Along with the Vietnam names, there are names of people from the Organization Enduring Freedom. At least one of those people is from the Roseburg area.

“They aren’t just names on a wall; they’re people” said Navy Vietnam Veteran Roger Boucock. He and a few other Vietnam Veterans travel with the Vietnam Wall throughout Oregon. These men decided to use this wall to educate people of all ages about the hardships they had to face.

Diana Kelly, the student life program assistant, had the idea of bringing a traveling wall to UCC for a while, however when she found out the Vietnam Wall was run by a few veterans who were from around here, she decided to compare calendar dates and bring the wall to UCC. She wanted not only the student veterans but everyone to learn and understand some of the struggles that there were in that time. It is a great learning experience to everyone on campus and it also gives support to the veterans. The student veterans at UCC could meet and talk to other veterans from different times and discover how the experiences they had were similar or different to the experiences another veteran had. The Roseburg area is a veteran-based community so bringing the Vietnam Wall to campus was important because everyone in this community was given the opportunity to learn a big part of this country’s history.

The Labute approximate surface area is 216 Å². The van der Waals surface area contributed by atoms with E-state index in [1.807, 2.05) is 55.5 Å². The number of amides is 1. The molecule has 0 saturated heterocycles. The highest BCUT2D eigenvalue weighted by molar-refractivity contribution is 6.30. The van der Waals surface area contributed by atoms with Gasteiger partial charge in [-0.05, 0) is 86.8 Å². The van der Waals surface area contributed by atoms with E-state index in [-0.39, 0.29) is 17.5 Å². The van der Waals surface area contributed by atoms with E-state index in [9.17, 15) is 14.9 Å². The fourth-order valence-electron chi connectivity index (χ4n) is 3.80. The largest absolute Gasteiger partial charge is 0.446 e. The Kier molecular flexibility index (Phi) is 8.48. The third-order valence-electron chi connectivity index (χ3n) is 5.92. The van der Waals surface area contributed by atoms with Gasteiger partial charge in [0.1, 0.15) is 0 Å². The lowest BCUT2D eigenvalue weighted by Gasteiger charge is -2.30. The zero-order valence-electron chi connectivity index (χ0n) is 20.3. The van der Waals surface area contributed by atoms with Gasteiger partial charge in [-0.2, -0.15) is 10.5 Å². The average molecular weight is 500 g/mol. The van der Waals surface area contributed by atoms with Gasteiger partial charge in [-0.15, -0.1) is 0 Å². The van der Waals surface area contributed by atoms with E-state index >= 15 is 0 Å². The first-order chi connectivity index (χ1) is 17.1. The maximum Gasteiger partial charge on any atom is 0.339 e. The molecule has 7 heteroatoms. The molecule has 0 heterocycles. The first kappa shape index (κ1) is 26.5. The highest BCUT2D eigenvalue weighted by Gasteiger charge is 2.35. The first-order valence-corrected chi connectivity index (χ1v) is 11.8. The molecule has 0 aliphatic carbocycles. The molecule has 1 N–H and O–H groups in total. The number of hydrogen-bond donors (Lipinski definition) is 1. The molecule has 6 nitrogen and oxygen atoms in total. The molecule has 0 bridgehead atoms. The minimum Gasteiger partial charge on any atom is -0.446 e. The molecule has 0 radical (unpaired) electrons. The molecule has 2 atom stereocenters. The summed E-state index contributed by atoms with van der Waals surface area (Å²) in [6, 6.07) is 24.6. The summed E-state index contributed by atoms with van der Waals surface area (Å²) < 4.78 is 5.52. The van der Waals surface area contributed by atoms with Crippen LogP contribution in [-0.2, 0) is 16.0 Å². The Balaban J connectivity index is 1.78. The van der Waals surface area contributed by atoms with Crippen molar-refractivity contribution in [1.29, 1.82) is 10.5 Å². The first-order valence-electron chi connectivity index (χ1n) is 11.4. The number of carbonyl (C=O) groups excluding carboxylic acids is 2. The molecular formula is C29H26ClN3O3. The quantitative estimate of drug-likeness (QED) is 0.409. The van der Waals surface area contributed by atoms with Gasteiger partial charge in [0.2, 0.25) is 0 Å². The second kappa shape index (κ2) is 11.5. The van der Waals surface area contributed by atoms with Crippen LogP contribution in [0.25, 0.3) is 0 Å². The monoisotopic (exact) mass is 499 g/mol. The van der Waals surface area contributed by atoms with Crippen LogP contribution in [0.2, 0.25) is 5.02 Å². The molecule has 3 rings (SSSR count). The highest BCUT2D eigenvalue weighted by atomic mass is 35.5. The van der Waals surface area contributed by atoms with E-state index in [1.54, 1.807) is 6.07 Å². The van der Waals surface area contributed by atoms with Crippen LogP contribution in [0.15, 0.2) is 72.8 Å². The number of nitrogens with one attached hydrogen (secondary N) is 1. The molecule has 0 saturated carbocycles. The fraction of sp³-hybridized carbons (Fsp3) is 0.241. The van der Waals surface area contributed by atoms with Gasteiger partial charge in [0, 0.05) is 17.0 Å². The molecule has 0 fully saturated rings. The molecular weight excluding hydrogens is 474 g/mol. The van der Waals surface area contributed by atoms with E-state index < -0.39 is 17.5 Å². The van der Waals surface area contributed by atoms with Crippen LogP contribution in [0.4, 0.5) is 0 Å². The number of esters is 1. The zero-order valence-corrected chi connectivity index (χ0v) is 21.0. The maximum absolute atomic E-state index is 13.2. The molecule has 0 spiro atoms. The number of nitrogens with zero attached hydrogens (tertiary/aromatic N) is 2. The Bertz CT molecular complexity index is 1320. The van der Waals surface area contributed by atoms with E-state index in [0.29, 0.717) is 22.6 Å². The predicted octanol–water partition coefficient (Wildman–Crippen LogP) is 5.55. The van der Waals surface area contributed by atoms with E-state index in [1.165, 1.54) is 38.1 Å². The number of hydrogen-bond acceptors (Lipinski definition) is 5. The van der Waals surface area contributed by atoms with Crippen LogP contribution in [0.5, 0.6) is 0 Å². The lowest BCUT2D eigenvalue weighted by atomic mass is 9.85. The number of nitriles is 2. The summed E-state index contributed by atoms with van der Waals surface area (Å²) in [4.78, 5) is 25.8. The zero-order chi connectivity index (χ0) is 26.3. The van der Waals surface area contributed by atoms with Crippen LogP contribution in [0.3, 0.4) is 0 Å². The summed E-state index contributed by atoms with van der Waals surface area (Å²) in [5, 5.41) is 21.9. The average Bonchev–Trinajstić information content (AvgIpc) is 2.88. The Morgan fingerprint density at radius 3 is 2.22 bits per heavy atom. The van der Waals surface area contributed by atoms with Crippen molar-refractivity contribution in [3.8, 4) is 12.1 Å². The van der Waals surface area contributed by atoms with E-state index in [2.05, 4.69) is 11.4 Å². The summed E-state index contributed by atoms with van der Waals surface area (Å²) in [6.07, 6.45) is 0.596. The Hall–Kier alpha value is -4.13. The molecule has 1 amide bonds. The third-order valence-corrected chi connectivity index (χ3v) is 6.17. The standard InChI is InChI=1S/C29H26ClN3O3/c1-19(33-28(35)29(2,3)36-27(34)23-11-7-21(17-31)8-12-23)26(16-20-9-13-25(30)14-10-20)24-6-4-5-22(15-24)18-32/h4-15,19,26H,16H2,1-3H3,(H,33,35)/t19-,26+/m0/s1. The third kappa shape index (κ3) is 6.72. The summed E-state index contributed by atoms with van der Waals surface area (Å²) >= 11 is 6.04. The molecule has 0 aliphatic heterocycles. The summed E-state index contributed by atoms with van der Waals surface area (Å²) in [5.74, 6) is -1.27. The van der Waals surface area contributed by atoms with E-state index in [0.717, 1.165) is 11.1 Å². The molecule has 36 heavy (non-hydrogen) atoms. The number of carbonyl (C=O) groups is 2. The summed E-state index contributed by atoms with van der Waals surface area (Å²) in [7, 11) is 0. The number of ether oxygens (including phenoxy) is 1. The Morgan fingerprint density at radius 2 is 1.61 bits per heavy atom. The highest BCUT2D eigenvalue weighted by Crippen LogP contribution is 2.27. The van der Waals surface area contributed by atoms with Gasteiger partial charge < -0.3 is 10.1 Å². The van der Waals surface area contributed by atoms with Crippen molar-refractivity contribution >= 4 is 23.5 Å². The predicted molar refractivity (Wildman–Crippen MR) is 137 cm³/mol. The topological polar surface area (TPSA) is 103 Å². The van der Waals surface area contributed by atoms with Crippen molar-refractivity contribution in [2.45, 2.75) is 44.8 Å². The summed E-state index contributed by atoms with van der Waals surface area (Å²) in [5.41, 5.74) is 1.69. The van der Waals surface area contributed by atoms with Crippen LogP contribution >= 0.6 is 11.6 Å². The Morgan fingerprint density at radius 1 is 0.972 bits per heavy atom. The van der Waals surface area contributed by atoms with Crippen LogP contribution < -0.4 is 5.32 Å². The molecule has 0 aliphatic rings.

The Vietnam Veterans travel with this wall to help and educate people about what went on in those hard times. They are happy to answer questions and help someone if they need it. They will continue traveling with this wall and helping to educate people as long as they are welcomed.